NEW YORK (AP) — Investors got some bad news about the American shopper on Friday, driving down stocks and sending the Dow Jones industrial average to a loss for the week.
Two major U.S. companies — the retail giant Amazon and the credit card processor Visa — both said that the second half of the year was looking more troubled than originally expected. The cautious outlook from two companies so heavily exposed to consumer spending spooked investors, causing the stock market to fall at the open and remain lower throughout the day.
"Visa put a lot of caution into the market this morning," said Quincy Krosby, a market strategist at Prudential Financial.
The Dow Jones industrial average dropped 123.23 points, or 0.7 percent, to 16,960.57. It's the first time the Dow has closed below the psychologically notable 17,000-point mark since July 9.
The Standard & Poor's 500 fell 9.64 points, or 0.5 percent, to 1,978.34 and the Nasdaq composite fell 22.54 points, or 0.5 percent, to 4,449.56.
With Friday's selling, the Dow fell 0.8 percent this week. The S&P 500 closed basically unchanged and the Nasdaq rose 0.4 percent this week.
Visa was the biggest decliner among the blue chips, falling $7.97, or 3.6 percent, to $214.77. The credit card processor reported an 11 percent rise in quarterly profit but cut its full-year forecast on concerns about growth overseas.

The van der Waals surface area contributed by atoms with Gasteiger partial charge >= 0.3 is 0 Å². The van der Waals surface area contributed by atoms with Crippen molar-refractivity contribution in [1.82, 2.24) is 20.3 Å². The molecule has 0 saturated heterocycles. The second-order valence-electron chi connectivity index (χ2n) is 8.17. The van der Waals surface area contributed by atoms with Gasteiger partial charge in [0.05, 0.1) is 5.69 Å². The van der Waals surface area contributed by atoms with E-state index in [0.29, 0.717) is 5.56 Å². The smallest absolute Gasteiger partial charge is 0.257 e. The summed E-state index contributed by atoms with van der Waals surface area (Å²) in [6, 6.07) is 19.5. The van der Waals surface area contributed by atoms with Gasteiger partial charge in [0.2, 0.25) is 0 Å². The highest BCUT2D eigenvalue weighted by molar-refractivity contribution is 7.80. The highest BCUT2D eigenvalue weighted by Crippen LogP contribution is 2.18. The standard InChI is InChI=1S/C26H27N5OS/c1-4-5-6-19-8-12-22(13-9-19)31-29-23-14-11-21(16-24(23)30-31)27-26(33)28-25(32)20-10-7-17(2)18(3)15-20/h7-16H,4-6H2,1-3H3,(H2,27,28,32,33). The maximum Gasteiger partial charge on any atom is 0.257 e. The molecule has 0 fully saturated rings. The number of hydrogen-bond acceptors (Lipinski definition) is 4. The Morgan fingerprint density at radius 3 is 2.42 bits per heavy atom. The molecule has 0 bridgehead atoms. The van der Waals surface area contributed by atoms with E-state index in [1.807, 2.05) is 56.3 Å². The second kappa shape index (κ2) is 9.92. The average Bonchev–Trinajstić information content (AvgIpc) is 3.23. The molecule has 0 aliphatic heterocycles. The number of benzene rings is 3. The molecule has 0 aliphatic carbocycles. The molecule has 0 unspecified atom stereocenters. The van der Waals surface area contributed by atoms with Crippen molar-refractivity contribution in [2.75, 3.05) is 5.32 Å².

Because the Dow is a price-weighted index, and Visa is the most expensive stock in the Dow, Visa was having an outsized impact on it. Roughly 60 points of the Dow's decline can be attributed to Visa.
Investors have closely watched Visa ever since the company went public in 2008. Credit cards that use Visa's payment system are in nearly person's pocket, and each time a consumer buys a product with a Visa card the company takes a small percentage.
To see Visa give a cautious outlook is worrisome, Krosby said.
"Visa represents the consumer and the consumer is one of the most important pieces for the future of this economic recovery," she said.
Amazon's quarterly results didn't help boost investor sentiment either.
Amazon's stock slumped 10 percent after the online retail giant late Thursday posted a much wider loss than analysts had forecast, hit by expenses. The Seattle-based company is focused on spending the money it makes to expand into new areas and products, including a smartphone, the Fire, which starts selling Friday.
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